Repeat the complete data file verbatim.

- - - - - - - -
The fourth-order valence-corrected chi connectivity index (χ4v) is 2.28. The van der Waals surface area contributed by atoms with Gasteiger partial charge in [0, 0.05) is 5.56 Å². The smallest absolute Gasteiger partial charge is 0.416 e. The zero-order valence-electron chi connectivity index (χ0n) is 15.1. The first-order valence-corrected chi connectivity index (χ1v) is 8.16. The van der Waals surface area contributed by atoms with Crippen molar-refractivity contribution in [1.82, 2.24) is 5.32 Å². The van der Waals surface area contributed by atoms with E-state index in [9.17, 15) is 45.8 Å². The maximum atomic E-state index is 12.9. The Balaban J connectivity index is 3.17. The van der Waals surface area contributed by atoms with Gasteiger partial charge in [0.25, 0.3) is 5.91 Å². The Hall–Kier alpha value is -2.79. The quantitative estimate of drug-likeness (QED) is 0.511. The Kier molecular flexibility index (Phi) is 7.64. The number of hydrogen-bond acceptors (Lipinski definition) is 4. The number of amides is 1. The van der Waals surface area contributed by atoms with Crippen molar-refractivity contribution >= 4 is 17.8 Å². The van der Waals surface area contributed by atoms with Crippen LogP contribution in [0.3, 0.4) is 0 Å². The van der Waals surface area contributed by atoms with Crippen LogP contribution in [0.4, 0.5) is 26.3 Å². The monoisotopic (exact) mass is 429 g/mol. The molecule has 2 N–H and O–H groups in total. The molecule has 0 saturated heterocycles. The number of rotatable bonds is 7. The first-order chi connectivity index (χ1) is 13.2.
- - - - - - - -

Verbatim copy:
The fourth-order valence-corrected chi connectivity index (χ4v) is 2.28. The van der Waals surface area contributed by atoms with Gasteiger partial charge in [0, 0.05) is 5.56 Å². The smallest absolute Gasteiger partial charge is 0.416 e. The zero-order valence-electron chi connectivity index (χ0n) is 15.1. The first-order valence-corrected chi connectivity index (χ1v) is 8.16. The van der Waals surface area contributed by atoms with Crippen molar-refractivity contribution in [1.82, 2.24) is 5.32 Å². The van der Waals surface area contributed by atoms with E-state index in [9.17, 15) is 45.8 Å². The maximum atomic E-state index is 12.9. The Balaban J connectivity index is 3.17. The van der Waals surface area contributed by atoms with Gasteiger partial charge in [0.25, 0.3) is 5.91 Å². The Hall–Kier alpha value is -2.79. The quantitative estimate of drug-likeness (QED) is 0.511. The Kier molecular flexibility index (Phi) is 7.64. The number of hydrogen-bond acceptors (Lipinski definition) is 4. The number of amides is 1. The van der Waals surface area contributed by atoms with Crippen molar-refractivity contribution >= 4 is 17.8 Å². The van der Waals surface area contributed by atoms with Crippen LogP contribution in [0.3, 0.4) is 0 Å². The van der Waals surface area contributed by atoms with Crippen LogP contribution in [0.4, 0.5) is 26.3 Å². The monoisotopic (exact) mass is 429 g/mol. The molecule has 2 N–H and O–H groups in total. The molecule has 0 saturated heterocycles. The number of rotatable bonds is 7. The first-order chi connectivity index (χ1) is 13.2.